Tag Archives: George Osborne

What does the Autumn Financial Statement mean for disabled people?

Wednesday was International Day of People with Disabilities. By coincidence, it was also the day of the Autumn Financial Statement. Although the Chancellor’s speech and the accompanying documents only addressed disability explicitly a handful of times, nonetheless his policies will affect disabled people.

Prior to yesterday’s announcements Scope called on the Chancellor to:

  • Link and match investment in the NHS to investment in social care.
  • Invest in Access to Work and specialist employment support to enable more disabled people to enter and sustain employment.
  • Protect the value of extra cost payments.

So how did the statement match up to what we asked for?

1. Linking health and social care

The biggest announcement, trailed heavily before the speech, was a further £2bn investment in the NHS.

But it should be clear that without greater investment in this country’s social care this will remain a false economy. Social care, for both older and disabled people is in crisis. Unfortunately, as Scope’s Chief Executive and Chair of the Care and Support Alliance, Richard Hawkes, stated – ‘care was conspicuous by its absence in the Autumn Statement.’

A little less concrete than a budget promise, but still welcome, was the commitment to continue to integrate health and social care locally. Tucked away in the statement was the promise to give councils and CCGs more information about funding they will receive in future years so they can plan together. A slightly technical point yes, and not enough to counterbalance years of underfunding, but this has the potential to drive a stronger focus on supporting working-age disabled people to live as independently as possible.

Other good news was the announcements made concerning carers. These are:

  • The Carer’s Allowance earnings limit will increase in April 2015 from £102 to £110 per week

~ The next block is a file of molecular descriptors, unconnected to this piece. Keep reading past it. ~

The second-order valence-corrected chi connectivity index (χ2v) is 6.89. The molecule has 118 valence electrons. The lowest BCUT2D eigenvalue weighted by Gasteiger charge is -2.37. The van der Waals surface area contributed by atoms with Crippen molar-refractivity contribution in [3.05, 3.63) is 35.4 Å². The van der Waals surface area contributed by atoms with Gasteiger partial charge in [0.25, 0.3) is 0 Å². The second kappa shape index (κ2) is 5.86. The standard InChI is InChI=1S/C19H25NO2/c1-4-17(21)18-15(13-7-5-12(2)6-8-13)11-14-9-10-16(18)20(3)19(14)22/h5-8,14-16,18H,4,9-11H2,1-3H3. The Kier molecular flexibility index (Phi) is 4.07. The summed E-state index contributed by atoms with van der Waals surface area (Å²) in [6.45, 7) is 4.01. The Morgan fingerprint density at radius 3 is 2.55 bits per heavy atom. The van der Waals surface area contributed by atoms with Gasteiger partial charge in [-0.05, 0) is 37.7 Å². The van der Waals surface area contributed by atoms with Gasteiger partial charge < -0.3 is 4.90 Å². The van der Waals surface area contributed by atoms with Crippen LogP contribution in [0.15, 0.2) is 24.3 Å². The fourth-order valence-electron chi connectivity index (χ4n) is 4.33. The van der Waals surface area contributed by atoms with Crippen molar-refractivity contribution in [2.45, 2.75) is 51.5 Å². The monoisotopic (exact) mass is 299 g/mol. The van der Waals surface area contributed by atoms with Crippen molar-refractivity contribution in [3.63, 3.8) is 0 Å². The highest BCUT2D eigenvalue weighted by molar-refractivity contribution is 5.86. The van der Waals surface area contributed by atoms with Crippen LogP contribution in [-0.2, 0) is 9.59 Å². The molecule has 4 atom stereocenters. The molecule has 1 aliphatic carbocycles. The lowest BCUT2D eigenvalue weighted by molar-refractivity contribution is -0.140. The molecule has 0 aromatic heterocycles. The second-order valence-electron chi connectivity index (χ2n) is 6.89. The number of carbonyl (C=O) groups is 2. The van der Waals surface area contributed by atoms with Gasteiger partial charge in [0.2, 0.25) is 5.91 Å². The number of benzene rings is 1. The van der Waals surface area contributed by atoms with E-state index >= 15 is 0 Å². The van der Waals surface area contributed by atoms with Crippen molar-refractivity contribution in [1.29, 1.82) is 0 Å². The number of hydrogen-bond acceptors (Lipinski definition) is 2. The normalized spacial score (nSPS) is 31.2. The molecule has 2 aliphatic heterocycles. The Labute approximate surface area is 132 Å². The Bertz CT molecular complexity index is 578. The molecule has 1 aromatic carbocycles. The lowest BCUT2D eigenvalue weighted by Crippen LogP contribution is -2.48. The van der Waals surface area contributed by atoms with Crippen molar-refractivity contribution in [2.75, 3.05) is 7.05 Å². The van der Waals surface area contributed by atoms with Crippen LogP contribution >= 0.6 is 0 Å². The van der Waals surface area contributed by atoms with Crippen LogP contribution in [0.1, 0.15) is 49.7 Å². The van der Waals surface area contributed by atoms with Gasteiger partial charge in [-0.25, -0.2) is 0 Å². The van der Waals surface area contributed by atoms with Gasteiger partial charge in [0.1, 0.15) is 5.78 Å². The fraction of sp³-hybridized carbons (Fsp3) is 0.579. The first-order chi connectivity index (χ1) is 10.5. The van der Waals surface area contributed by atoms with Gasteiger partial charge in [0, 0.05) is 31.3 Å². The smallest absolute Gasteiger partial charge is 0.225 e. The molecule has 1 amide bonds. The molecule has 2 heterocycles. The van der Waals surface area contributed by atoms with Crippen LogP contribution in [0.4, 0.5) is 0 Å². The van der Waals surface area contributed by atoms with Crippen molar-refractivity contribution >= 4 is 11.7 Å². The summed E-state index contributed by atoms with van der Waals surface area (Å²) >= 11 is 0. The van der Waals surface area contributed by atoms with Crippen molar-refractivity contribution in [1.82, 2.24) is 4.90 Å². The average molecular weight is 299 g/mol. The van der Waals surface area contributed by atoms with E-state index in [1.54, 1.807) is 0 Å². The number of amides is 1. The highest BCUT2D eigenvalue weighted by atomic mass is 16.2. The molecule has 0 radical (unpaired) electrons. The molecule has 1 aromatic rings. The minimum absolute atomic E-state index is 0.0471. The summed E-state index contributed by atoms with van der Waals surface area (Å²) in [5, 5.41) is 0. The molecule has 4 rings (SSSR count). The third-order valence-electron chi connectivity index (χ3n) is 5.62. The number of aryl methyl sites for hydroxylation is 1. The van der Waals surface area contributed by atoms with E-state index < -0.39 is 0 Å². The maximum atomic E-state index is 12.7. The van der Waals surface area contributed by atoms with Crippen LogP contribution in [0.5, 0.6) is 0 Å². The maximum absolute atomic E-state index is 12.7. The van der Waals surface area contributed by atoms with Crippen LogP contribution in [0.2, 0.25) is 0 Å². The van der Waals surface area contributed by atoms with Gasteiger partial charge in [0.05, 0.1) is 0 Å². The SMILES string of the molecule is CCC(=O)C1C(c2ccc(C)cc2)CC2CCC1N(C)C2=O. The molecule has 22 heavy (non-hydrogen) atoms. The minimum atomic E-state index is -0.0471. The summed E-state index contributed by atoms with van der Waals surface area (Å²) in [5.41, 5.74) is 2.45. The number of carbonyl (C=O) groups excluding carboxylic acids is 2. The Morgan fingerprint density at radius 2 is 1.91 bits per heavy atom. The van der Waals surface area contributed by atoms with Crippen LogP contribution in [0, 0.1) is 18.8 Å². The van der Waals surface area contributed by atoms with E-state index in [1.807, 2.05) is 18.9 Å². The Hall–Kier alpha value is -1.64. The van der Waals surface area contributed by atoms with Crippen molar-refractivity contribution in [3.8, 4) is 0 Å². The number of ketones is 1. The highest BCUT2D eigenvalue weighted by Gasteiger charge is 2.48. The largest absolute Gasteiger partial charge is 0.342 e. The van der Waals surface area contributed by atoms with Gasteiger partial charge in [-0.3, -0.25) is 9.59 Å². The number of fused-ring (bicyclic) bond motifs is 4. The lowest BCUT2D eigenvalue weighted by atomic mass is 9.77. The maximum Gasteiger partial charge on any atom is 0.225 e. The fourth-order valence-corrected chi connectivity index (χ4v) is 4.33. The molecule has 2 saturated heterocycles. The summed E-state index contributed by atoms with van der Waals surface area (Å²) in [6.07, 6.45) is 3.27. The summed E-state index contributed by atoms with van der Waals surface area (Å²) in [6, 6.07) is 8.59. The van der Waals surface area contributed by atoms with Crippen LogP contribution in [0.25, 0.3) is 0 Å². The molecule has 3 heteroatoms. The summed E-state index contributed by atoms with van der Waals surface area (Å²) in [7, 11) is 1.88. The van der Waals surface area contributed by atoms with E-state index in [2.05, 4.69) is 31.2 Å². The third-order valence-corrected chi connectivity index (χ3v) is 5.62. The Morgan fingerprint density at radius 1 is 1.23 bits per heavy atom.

• The Government will extend the £2,000 annual National Insurance contributions Employment Allowance to those households that employ care and support workers.
  • Care workers will be exempted from the impacts of removing the £8,500 threshold below which employees do not pay Income Tax on benefits in kind.

2. Employment support

Unfortunately no announcement regarding Access to Work was made yesterday, nor any significant changes to the way in which employment services for disabled people operate.

However, the decision that an additional £3m will be made available to expand existing mental health and employment pilots is a really positive step. It is now important that the learning from these pilots are effectively captured and applied to employment services as a whole.

3. Extra costs

Osborne announced that Disability Living Allowance (DLA) and Personal Independent Payments (PIP) would be protected in any future freeze of working age benefits. Whilst we recognise that the freeze will adversely affect many disabled people in the ESA WRAG group and on JSA, protecting DLA/PIP is an important part of ensuring disabled people can meet the extra costs they face.

Scope warmly welcomed this move at the time, and we were pleased when in this was confirmed in a separate announcement made by the Minister for Pensions Steve Web.

 

George Osborne has to support vital care in next week’s budget

Do you get annoyed at how long it can take to get things done sometimes? Simple things like trying to reach someone at a helpline or waiting in busy traffic can be pretty frustrating – never mind something as important as trying to make sure everyone who needs care gets it.

Ema - a young woman using a wheelchair, holding a dogOn Monday MPs had just that chance during the latest stage of the Care Bill. The Care Bill is an important new law looking to improve social care for people like Ema, to make sure she can live her life the way she wants to.

It’s been a long road to get to this point. There’s still a lot to be done to make sure everyone who needs care gets it, but thanks to the great support for our campaigns – MPs know now more than ever just how important this vital support is.

From the 25,000 people who contacted their MP by sending them a postcard in one of our shops, to the people who sent in photographs that we hand delivered to Parliament, it showed MPs just how important social care is. We even asked people to Speak Out for Care and send their own message to their MP on giant speech bubbles, and to go one step further and record a message for one of our speaking cards just a few weeks ago.

But there’s still more we need to do.

The decisions about the specifics of who will be able to get care have still to be made. A consultation is going to run over the next few months ahead of another vote by MPs in the autumn.

In the meantime we want to make sure that the proper funding is in place to pay for this vital support for disabled people. So when MPs go to Parliament for the Budget next week, we want to send them a clear message that they need to invest in care.